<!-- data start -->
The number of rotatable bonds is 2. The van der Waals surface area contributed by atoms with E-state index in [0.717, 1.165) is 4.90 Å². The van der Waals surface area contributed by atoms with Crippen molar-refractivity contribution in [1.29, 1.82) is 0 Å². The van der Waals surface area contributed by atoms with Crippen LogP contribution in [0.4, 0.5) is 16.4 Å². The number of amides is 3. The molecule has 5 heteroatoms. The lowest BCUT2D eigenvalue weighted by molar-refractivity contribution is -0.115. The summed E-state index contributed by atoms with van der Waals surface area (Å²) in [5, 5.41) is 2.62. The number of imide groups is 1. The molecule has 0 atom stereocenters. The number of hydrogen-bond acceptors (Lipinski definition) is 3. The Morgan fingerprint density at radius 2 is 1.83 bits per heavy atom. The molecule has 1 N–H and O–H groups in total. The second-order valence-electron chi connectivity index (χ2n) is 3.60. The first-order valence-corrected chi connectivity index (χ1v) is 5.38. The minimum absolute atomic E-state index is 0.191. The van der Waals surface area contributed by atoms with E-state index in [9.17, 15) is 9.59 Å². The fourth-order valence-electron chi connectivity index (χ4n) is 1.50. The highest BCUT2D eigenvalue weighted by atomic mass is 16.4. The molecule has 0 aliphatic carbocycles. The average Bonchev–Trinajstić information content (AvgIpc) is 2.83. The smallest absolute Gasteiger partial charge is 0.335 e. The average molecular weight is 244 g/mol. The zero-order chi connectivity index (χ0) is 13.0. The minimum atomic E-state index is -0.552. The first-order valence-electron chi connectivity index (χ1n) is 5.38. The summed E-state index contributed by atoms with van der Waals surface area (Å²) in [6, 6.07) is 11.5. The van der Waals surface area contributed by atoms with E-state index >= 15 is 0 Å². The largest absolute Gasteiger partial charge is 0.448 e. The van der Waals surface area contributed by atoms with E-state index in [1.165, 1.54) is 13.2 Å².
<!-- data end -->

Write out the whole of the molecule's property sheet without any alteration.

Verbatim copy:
The number of rotatable bonds is 2. The van der Waals surface area contributed by atoms with E-state index in [0.717, 1.165) is 4.90 Å². The van der Waals surface area contributed by atoms with Crippen molar-refractivity contribution in [1.29, 1.82) is 0 Å². The van der Waals surface area contributed by atoms with Crippen LogP contribution in [0.4, 0.5) is 16.4 Å². The number of amides is 3. The molecule has 5 heteroatoms. The lowest BCUT2D eigenvalue weighted by molar-refractivity contribution is -0.115. The summed E-state index contributed by atoms with van der Waals surface area (Å²) in [5, 5.41) is 2.62. The number of imide groups is 1. The molecule has 0 atom stereocenters. The number of hydrogen-bond acceptors (Lipinski definition) is 3. The Morgan fingerprint density at radius 2 is 1.83 bits per heavy atom. The molecule has 1 N–H and O–H groups in total. The second-order valence-electron chi connectivity index (χ2n) is 3.60. The first-order valence-corrected chi connectivity index (χ1v) is 5.38. The minimum absolute atomic E-state index is 0.191. The van der Waals surface area contributed by atoms with E-state index in [9.17, 15) is 9.59 Å². The fourth-order valence-electron chi connectivity index (χ4n) is 1.50. The highest BCUT2D eigenvalue weighted by atomic mass is 16.4. The molecule has 0 aliphatic carbocycles. The average Bonchev–Trinajstić information content (AvgIpc) is 2.83. The smallest absolute Gasteiger partial charge is 0.335 e. The average molecular weight is 244 g/mol. The zero-order chi connectivity index (χ0) is 13.0. The minimum atomic E-state index is -0.552. The first-order valence-electron chi connectivity index (χ1n) is 5.38. The summed E-state index contributed by atoms with van der Waals surface area (Å²) in [6, 6.07) is 11.5. The van der Waals surface area contributed by atoms with E-state index >= 15 is 0 Å². The largest absolute Gasteiger partial charge is 0.448 e. The van der Waals surface area contributed by atoms with E-state index in [1.165, 1.54) is 13.2 Å².